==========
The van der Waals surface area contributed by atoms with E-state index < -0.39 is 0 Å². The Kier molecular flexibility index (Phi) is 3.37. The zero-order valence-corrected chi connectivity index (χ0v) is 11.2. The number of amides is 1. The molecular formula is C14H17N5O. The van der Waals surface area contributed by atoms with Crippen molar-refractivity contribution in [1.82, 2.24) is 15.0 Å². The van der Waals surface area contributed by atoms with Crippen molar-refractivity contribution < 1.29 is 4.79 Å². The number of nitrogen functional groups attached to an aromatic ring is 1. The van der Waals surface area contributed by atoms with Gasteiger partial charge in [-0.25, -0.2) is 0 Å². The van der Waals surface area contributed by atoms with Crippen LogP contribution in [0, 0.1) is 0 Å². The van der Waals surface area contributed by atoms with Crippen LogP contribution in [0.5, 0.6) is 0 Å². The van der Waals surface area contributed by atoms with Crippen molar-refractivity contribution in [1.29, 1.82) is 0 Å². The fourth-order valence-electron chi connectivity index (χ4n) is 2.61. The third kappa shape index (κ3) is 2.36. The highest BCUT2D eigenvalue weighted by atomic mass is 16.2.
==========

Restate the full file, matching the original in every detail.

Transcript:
The van der Waals surface area contributed by atoms with E-state index < -0.39 is 0 Å². The Kier molecular flexibility index (Phi) is 3.37. The zero-order valence-corrected chi connectivity index (χ0v) is 11.2. The number of amides is 1. The molecular formula is C14H17N5O. The van der Waals surface area contributed by atoms with Crippen molar-refractivity contribution in [1.82, 2.24) is 15.0 Å². The van der Waals surface area contributed by atoms with Crippen molar-refractivity contribution < 1.29 is 4.79 Å². The number of nitrogen functional groups attached to an aromatic ring is 1. The van der Waals surface area contributed by atoms with Gasteiger partial charge in [-0.25, -0.2) is 0 Å². The van der Waals surface area contributed by atoms with Crippen LogP contribution in [0, 0.1) is 0 Å². The van der Waals surface area contributed by atoms with Crippen LogP contribution in [0.5, 0.6) is 0 Å². The van der Waals surface area contributed by atoms with Crippen molar-refractivity contribution in [1.29, 1.82) is 0 Å². The fourth-order valence-electron chi connectivity index (χ4n) is 2.61. The third kappa shape index (κ3) is 2.36. The highest BCUT2D eigenvalue weighted by atomic mass is 16.2.